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Iowa Supreme Court Hears Arguments in 72-Hour Abortion Waiting Period Lawsuit

alice clapman
Michael Zamora
The Des Moines Register
Planned Parenthood attorney Alice Clapman speaks at the Iowa Supreme Court Wednesday, Feb. 14, 2018.

The Iowa Supreme Court heard oral arguments Wednesday in a lawsuit over a state-mandated, three-day waiting period for women seeking abortions.

Planned Parenthood of the Heartland sued Gov. Kim Reynolds and the Iowa Board of Medicine over the waiting period, which was part of a 2017 effort by Republican lawmakers to put restrictions on abortions in Iowa. The petitioners argue the waiting period violates women’s due process and equal protection rights under the Iowa Constitution.

Planned Parenthood attorney Alice Clapman said the law puts an “undue burden” on women and could cause significant harm.

“The evidence demonstrates that women take the time that they need to make these decisions, and it’s completely unnecessary for the state to impose a mandatory delay on women,” Clapman said. “And it’s burdensome especially when the state requires an extra trip.”

She said forcing women to visit a clinic twice is medically unnecessary and would likely prevent some women from obtaining an abortion altogether.

Under the law, a woman seeking an abortion would first have to get an ultrasound and receive information about alternatives to abortion. Then she would have to wait 72 hours before obtaining an abortion. Clapman says this is a big problem for women in rural areas, low-income women and victims of domestic violence.

“The act would cause extensive delays…here the record shows those can go on for three weeks or longer…increased medical risk, loss of the medication abortion option…loss of privacy, increased costs, financial strain and extreme stress for many women,” Clapman said.

A District Court judge upheld the waiting period in a ruling last September. In October, the Supreme Court put the law on hold while it considers the case.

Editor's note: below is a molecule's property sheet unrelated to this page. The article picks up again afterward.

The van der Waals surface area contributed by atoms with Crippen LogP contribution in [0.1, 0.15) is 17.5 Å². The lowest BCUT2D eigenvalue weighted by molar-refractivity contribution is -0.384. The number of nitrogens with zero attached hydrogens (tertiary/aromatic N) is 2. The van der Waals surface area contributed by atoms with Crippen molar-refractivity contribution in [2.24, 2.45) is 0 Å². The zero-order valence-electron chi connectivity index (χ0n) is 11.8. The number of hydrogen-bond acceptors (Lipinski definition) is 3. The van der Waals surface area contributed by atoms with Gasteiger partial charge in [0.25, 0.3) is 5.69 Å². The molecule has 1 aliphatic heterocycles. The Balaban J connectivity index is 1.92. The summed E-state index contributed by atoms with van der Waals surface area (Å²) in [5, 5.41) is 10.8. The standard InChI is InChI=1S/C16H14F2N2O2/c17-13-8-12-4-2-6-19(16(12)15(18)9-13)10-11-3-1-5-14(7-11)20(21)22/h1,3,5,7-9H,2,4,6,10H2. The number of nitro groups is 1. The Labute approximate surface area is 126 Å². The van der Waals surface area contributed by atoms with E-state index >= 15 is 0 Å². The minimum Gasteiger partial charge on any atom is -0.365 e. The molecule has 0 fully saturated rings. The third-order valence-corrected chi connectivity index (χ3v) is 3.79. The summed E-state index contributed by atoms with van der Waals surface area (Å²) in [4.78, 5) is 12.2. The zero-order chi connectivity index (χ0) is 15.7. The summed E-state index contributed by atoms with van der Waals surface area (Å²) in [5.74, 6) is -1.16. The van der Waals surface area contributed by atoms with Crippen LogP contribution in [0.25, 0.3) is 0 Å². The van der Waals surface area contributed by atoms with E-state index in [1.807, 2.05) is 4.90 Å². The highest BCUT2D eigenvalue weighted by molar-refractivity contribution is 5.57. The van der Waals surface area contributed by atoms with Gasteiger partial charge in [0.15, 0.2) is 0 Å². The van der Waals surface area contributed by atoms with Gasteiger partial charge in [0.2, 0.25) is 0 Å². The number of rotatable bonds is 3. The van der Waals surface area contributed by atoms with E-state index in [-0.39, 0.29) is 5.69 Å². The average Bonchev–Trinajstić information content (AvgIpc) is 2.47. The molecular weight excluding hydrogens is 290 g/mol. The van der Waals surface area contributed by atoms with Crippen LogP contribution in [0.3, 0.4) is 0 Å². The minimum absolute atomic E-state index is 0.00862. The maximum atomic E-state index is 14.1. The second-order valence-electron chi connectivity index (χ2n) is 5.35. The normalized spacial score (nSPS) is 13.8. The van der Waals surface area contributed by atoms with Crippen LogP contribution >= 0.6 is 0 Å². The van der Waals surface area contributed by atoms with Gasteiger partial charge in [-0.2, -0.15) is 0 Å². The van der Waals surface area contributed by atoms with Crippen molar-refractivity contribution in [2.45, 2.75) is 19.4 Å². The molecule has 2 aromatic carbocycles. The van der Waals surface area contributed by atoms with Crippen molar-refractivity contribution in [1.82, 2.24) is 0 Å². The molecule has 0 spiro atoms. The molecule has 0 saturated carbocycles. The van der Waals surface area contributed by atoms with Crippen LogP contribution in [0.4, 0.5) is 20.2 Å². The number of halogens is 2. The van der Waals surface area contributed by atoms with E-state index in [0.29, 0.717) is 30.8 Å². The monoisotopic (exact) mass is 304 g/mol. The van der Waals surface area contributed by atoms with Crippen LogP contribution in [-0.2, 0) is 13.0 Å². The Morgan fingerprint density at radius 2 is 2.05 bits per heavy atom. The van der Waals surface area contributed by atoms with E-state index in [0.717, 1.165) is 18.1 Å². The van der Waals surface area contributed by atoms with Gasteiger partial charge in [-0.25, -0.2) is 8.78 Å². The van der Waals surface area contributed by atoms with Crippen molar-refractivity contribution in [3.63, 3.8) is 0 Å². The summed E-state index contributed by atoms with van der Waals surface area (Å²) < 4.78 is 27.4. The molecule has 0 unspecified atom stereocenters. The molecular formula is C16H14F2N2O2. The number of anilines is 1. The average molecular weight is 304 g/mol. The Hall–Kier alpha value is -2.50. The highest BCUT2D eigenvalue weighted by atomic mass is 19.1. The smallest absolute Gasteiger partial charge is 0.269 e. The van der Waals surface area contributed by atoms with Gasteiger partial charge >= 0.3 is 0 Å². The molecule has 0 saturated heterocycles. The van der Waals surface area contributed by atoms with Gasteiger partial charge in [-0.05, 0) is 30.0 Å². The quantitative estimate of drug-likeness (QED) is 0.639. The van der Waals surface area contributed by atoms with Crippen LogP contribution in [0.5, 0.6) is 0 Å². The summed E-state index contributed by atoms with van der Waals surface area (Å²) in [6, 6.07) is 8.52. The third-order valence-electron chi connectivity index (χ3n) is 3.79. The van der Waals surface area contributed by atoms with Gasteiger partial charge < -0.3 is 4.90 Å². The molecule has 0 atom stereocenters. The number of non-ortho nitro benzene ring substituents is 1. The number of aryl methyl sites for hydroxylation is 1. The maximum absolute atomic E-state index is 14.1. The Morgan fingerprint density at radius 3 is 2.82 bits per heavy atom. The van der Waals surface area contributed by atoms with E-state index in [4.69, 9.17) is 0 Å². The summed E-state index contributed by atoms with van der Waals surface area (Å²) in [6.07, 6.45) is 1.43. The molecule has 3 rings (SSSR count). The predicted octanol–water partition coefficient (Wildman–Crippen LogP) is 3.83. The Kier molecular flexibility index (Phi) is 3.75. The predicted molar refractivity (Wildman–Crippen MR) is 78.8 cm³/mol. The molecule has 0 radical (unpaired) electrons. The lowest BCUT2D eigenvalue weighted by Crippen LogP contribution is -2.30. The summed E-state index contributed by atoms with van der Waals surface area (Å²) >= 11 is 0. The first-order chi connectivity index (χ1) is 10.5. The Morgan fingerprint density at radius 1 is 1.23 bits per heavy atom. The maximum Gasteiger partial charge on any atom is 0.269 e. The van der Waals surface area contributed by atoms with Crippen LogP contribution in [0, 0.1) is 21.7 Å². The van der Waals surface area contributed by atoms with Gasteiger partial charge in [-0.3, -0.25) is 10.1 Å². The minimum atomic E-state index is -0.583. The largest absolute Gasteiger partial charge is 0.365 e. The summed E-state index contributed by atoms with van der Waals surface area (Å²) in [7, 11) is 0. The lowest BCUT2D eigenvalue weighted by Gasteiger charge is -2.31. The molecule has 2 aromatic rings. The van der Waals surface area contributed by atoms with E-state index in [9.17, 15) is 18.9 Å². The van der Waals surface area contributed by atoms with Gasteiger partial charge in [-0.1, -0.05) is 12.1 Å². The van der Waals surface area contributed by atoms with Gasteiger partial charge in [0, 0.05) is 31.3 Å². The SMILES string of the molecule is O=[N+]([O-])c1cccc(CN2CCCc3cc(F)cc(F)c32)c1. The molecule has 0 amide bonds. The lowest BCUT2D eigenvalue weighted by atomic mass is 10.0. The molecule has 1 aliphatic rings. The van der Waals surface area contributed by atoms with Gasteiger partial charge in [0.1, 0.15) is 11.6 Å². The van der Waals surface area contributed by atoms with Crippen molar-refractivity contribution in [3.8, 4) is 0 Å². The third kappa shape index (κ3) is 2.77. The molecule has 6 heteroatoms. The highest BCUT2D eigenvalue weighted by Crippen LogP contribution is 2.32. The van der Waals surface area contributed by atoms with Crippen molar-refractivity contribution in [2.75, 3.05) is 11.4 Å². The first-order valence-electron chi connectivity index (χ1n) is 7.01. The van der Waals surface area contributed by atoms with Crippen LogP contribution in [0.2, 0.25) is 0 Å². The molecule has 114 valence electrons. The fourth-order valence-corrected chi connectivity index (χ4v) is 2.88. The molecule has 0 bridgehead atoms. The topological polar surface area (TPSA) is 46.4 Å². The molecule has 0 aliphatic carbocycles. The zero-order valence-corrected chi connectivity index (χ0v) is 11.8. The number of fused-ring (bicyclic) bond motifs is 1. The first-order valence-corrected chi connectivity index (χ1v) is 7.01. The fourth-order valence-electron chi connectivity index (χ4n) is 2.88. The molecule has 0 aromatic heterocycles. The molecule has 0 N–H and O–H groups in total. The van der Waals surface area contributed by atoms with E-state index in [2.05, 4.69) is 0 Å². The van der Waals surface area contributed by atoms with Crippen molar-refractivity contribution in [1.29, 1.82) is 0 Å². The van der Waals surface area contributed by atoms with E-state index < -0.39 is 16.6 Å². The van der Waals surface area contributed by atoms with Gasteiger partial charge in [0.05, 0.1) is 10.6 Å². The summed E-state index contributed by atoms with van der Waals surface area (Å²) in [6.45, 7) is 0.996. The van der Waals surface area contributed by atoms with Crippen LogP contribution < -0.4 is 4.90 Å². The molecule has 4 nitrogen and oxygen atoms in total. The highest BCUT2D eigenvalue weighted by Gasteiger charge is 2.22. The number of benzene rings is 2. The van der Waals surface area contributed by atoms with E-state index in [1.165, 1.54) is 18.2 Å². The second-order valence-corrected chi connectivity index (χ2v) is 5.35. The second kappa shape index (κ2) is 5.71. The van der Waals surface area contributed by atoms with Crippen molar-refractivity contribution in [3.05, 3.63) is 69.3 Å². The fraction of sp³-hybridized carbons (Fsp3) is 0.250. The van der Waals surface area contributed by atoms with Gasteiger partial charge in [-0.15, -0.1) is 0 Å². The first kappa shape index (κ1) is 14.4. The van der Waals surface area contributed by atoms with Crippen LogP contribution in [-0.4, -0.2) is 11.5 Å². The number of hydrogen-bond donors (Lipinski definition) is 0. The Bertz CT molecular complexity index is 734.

“This is a waiting period,” said Solicitor General Jeffrey Thompson, who was representing the state. “It doesn’t say you don’t get to decide. It doesn’t say somebody else gets to decide. So on its face, this statute doesn’t infringe upon the right [to obtain an abortion].”

Chief Justice Mark Cady said there is evidence a 72-hour delay can cause a burden. He asked Thompson whether the waiting period achieves the state’s objective.

Thompson said he thinks it might, but he doesn’t think the state has to prove that it does.

“Where’s the evidence that more women are going to decline to follow through with an abortion as a decision, through the decision-making process, by waiting 72 hours?” Cady asked.

Thompson pointed to a study on a waiting period in Utah, which he seemed to interpret differently than Cady and Clapman. Thompson said he disagrees with Cady that the “whole point is delay.”

“The point of the statute is to provide time—which everybody agreed is a good thing—to make an important decision and to make sure certain information is exchanged,” Thompson said.

“But there’s no evidence that the women change their mind because they had 72 hours to think about it.” Cady replied.

“Yeah, I think there is,” Thompson said.

According to the Guttmacher Institute, Missouri, North Carolina, Oklahoma, South Dakota and Utah already have 72-hour waiting periods in place. A 72-hour waiting period enacted in Louisiana is currently on pause due to a lawsuit filed in federal court.

It could be weeks before a decision is reached in Iowa.

Katarina Sostaric is IPR's State Government Reporter